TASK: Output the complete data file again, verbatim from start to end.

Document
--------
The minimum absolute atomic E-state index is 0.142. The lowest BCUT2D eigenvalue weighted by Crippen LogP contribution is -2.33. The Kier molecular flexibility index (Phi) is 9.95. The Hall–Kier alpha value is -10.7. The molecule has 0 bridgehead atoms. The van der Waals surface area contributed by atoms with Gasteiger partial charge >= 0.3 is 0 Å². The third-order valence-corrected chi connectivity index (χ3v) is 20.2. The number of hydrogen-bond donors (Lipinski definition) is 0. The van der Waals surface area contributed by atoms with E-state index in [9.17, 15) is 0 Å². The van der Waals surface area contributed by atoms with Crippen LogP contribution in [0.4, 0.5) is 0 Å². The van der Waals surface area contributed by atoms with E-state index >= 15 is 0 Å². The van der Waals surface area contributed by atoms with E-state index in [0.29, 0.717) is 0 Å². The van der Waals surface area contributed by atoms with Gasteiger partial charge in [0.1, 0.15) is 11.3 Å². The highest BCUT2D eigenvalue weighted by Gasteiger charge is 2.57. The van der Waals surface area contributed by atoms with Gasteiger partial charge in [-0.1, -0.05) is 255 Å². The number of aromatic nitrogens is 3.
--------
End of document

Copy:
The minimum absolute atomic E-state index is 0.142. The lowest BCUT2D eigenvalue weighted by Crippen LogP contribution is -2.33. The Kier molecular flexibility index (Phi) is 9.95. The Hall–Kier alpha value is -10.7. The molecule has 0 bridgehead atoms. The van der Waals surface area contributed by atoms with Gasteiger partial charge >= 0.3 is 0 Å². The third-order valence-corrected chi connectivity index (χ3v) is 20.2. The number of hydrogen-bond donors (Lipinski definition) is 0. The van der Waals surface area contributed by atoms with E-state index in [9.17, 15) is 0 Å². The van der Waals surface area contributed by atoms with Crippen LogP contribution in [0.4, 0.5) is 0 Å². The van der Waals surface area contributed by atoms with E-state index >= 15 is 0 Å². The van der Waals surface area contributed by atoms with E-state index in [0.29, 0.717) is 0 Å². The van der Waals surface area contributed by atoms with Gasteiger partial charge in [0.1, 0.15) is 11.3 Å². The highest BCUT2D eigenvalue weighted by Gasteiger charge is 2.57. The van der Waals surface area contributed by atoms with Gasteiger partial charge in [-0.1, -0.05) is 255 Å². The number of aromatic nitrogens is 3.